We first turn the concept of the resource pyramid[15]. At the top of the pyramid are high-quality and easily extractable deposits. As you move down the pyramid, “the quality and/or accessibility declines and productions become more difficult and expensive”[16]. There are usually vast reserves at the bottom of the pyramid and “the economic threshold for producing deposits further down the pyramid is partly a function of commodity price [and] is also moved by the development of new extraction technologies”[17].

The resource pyramid helps explain the implication of Canada’s vast reserves on sustainability.  Canada’s reserves are mostly made up of lower-quality oil sands at the base of the resource pyramid, which emit 3.2 to 4.5 times more greenhouse gas emissions during extraction and upgrading than conventional oil[18]. The resource pyramid also helps to explain why the break-even cost for oil sands development is between $60 and $65 compared to conventional Canadian oil breaking even at $44.

The significance of these two explanations when combined is that the economic success of oil sands development is based on profits generated from high-volume, high-polluting extraction and not a large spread between the price of oil and the cost of production. The reliance on high-volume extraction affects First Nation communities directly by further ensuring the degradation of their land and water environment. Furthermore, it dampens the prospects of effective indigenous resistance because it is harder to resist multiple developments.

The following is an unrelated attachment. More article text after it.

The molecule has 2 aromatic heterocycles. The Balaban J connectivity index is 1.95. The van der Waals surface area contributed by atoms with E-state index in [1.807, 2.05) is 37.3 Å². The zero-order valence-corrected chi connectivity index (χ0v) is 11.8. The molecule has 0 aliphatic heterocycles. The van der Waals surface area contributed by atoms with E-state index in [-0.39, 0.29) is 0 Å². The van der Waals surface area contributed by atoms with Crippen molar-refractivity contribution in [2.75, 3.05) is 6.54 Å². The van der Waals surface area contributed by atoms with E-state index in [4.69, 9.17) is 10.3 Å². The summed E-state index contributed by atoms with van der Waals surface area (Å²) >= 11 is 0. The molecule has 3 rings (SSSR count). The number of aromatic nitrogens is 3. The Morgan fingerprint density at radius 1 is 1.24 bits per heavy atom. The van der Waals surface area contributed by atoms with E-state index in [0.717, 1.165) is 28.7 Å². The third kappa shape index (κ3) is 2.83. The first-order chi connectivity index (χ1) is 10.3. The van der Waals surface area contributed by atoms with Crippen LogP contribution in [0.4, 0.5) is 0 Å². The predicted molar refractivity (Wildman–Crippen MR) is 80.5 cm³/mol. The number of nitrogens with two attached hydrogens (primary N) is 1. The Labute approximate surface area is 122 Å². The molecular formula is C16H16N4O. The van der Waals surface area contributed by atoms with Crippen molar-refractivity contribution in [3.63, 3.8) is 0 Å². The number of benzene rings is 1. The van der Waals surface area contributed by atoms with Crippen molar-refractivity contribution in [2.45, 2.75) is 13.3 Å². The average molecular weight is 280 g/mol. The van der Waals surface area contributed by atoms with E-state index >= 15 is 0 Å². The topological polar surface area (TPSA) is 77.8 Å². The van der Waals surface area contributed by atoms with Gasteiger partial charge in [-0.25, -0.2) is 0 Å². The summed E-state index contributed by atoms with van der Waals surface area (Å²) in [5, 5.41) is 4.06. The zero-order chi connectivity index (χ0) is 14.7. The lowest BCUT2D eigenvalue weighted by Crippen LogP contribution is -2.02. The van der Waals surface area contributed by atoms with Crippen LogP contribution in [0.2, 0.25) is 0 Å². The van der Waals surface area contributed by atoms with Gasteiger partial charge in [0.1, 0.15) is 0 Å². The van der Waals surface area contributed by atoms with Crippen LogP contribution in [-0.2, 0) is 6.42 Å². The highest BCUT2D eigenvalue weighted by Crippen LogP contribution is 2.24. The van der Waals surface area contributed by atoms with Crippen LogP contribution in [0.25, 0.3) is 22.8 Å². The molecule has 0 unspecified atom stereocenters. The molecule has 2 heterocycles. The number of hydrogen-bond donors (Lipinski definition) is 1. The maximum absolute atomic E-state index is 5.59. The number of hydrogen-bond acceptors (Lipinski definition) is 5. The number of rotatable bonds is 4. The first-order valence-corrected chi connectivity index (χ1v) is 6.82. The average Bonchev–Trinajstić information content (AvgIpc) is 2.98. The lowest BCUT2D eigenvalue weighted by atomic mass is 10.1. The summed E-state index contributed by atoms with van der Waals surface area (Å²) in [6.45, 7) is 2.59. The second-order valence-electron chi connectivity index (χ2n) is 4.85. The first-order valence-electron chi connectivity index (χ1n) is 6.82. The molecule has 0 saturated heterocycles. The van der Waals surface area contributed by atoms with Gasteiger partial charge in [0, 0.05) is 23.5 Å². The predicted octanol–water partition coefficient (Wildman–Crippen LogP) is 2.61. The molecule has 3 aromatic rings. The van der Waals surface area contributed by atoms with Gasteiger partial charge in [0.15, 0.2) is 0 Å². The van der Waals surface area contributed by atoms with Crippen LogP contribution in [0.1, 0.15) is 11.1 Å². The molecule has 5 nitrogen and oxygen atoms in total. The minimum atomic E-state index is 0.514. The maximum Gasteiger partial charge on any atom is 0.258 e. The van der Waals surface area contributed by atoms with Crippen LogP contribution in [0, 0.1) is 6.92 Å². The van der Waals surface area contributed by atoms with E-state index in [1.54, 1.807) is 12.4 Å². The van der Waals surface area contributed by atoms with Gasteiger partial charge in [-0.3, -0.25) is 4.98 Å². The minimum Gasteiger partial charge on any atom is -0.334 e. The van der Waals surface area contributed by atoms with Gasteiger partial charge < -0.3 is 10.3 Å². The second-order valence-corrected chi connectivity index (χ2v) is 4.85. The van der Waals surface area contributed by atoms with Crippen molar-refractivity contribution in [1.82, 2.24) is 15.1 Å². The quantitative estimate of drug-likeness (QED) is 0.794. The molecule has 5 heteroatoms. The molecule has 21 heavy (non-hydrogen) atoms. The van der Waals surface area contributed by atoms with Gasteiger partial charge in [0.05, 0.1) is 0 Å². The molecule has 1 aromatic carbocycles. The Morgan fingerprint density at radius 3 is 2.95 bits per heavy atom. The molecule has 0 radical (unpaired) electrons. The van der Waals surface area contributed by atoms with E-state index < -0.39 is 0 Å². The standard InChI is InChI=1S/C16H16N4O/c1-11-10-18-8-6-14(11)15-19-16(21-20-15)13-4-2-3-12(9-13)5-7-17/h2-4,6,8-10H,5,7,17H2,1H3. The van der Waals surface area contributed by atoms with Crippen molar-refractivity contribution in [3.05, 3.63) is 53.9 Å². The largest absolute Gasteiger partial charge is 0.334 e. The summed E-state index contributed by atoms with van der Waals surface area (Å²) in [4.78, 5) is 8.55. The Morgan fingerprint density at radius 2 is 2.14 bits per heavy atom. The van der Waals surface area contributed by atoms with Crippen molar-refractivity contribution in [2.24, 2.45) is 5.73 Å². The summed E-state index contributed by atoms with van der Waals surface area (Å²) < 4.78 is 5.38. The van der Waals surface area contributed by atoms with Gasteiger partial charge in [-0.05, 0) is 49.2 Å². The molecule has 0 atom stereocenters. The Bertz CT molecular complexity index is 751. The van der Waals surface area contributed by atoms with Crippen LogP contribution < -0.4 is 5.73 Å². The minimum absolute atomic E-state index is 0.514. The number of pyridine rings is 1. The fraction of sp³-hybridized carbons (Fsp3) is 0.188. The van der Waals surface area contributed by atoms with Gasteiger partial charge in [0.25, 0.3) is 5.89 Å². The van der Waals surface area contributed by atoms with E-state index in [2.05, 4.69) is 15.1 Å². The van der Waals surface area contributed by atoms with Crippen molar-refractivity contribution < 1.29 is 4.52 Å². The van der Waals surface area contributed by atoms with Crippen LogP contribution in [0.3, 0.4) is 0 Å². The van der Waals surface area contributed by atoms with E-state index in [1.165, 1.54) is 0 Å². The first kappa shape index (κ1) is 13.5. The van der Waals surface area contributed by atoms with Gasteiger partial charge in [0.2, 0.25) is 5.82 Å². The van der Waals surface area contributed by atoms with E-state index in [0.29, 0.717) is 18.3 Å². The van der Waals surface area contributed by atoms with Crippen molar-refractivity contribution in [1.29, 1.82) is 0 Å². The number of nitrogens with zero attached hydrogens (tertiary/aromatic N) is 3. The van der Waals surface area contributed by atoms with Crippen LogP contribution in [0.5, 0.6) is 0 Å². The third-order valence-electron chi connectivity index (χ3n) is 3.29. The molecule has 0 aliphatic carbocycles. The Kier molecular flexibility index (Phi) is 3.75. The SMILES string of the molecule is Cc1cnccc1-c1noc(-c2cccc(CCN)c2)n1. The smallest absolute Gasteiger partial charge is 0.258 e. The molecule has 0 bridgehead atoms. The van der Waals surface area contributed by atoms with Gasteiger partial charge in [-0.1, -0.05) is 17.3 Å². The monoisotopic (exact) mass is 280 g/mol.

We can also look to the intersection of global politics and technology for an explanation. The history of oil sands development and expansion is linked to the effects of the 1970s oil crisis. Oil sands extraction began in 1967 and high prices driven by reduced Middle-East output allowed early large-scale oil sands developments to be financially successful[19]. When global oil production rebounded in 1985 and drove prices back down, oil sands projects were losing money on each barrel produced and neared complete shutdown[20]. Technical innovations that reduced the cost of producing a barrel from $35 to $15, however, allowed corporations to retain profitability[21]. Among these innovations was the development of in-situ mining methods in order to extract deposits previously considered too deep for extraction. Advances in in-situ technologies have been a major factor in the jump in oil sands production[22].